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I'm usually very skeptical when bands are advertised as sounding like "Husker Du" or "Sonic Youth", because they so very rarely actually do. Thankfully for all of us that's not the case for New York power pop trio Career Club and their album Pure Hearing.
The band has a driving buzzsaw guitar attack that really does harken you back to Minneapolis circa 1984. Add to that a pop sensibility and hooks worthy of Grant Hart and the comparisons to Husker Du are dead on.
The songs tend to be high octane affairs, with catchy choruses that are gauranteed to get stuck in your head. That is, until the next one comes along and dislodges it.
It's hard to narrow down the standout tracks, but "Jenny's On the Stereo", "Hold A Candle", and "The Girl's Not Ready" are particularly memorable. On the downside, and it's a very minor downside, the guitar intro to "Down In Arms" sounds a little too close to Mission Of Burma's "Fake Blood" for comfort.
Pure Hearing is a solid record from top to bottom with absolutely no filler. This album seems destined to be on a lot of year end best of lists.
If you like your rock fast and catchy, Career Club's Pure Hearing is definitely for you.-

As an adamant and unapologetic dyed-in-the-wool fan of straight-up with no pretense meat and potatoes-style rock’n’roll, I naturally took an instant liking to this neatly peppy and hoppin’ album. Among the yummy things to relish herein are the diggin’ basslines, the constant grinding guitar riffs, relentless driving drum beats, hearty vocals, and a winningly no-nonsense musical sensibility that cuts right to the stirring sonic chase with always tuneful and often exciting results. So give this honey a few spins on your CD player and prepare to get lost in the sweetly swingin’ grooves, baby. - Jersey Beat

Career Club - New York indie rock done proper
If, like me, you’ve got a soft spot for the scuzzy grungy rock of the early nineties, you could do far worse than check out New York’s Career Club.
Career Club seem to have shaken off the aloof boredom of The Strokes and their ilk and captured the simple energetic vibe of bands like Hüsker Dü and Sebadoh - which is just fine in my book. It’s a classic sound, but contemporary at the same time; raucous but full of good melodic hooks.
Go give ‘em a listen at their (refreshingly bullshit-free and easy on the eye) MySpace page, or have a poke around on the Career Club website. Looks like they’re too small to be touring over here in the UK yet, but who knows - that might change pretty soon, especially if trends go the way I think they’re going right now. - editor (The Dreaded Press)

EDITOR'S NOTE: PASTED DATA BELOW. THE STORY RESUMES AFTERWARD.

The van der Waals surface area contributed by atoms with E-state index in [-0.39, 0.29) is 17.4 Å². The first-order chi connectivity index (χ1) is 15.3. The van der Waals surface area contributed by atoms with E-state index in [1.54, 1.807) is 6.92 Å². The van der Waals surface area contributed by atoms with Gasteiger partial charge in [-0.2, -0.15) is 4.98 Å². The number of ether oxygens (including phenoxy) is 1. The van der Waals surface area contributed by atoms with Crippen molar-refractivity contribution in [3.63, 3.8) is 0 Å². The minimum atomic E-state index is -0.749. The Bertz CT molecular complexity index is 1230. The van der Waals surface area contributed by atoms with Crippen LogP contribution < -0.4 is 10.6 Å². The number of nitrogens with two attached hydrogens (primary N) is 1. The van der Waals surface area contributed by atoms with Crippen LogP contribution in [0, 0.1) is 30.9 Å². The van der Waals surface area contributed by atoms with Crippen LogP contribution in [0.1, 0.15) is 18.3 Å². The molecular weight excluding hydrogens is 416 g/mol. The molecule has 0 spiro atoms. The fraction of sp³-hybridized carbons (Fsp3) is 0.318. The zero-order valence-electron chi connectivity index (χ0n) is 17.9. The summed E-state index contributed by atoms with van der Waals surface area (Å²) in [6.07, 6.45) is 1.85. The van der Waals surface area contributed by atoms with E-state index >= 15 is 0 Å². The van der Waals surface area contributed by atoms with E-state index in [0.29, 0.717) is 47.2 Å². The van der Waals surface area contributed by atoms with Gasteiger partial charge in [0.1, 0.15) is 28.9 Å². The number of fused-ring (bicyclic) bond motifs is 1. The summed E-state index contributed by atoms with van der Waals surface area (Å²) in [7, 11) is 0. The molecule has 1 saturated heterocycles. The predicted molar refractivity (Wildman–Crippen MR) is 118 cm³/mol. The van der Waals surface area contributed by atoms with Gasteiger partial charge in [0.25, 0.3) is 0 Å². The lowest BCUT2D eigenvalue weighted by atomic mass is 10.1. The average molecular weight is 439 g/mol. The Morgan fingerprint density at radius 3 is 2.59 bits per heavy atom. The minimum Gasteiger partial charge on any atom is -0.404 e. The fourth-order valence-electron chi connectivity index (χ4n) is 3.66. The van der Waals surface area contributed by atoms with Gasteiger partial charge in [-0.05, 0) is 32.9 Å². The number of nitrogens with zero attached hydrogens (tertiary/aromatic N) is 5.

CD Review: Career Club - Pure Hearing
Pure Hearing is an exercise in the marriage of pop-savvy grunge with the sort of gothic new-wave that poured out of England in the late 1980’s. The end result is a noisy, angular rock and roll record that should land significant critical acclaim.
Quietly doing their own thing in the New York City music scene for the past few years, Career Club has built a solid following by pandering to nothing other than their own musical muse. The musical results are raw in the way good rock and roll should be. There is actually a strong stylistic resemblance to Canadian rock stalwarts Max Webster (Kim Mitchell). Like Max Webster, not everything here is accessible to the casual listener, but 10 of 13 songs have faced some level of commercial appeal.
Highlights from Pure Hearing include Jenny’s On The Stereo, Skatta-Do, Running In Place and Down In Arms. Career Club strikes me as the sort of band who lives for the live show environment. I highly recommend you check them out live if you happen to be in New York City. Pure Hearing is a positive musical step that should bridge to more great music and exploration by Career Club. - Wildy (

Career Club - The New Record (self released)
Career Club must be some kind of oddity in the New York scene. They're not cannibalizing the city's own musical past like most of their peers. Instead, they sit comfortably in the corner where no one's looking and create "jangular" guitar-centric music not terribly unlike the sounds that were escaping the Southeast and Northwest in the mid-to-late '80s. Fans of names like Dharma Bums, Young Fresh Fellows and Let's Active, as few and far-spread as they may be, will find The New Record feels like coming home. - paul (
Career Club occupies a position near the center of an equilateral triangle drawn among early REM, The Pixies, and Fugazi. The three-piece splits vocals among all members, sometimes even sounding a bit like those bands' vocalists. The lyrics are mostly of a familiar tone, and the guitar has a crispy-clean overdrive....
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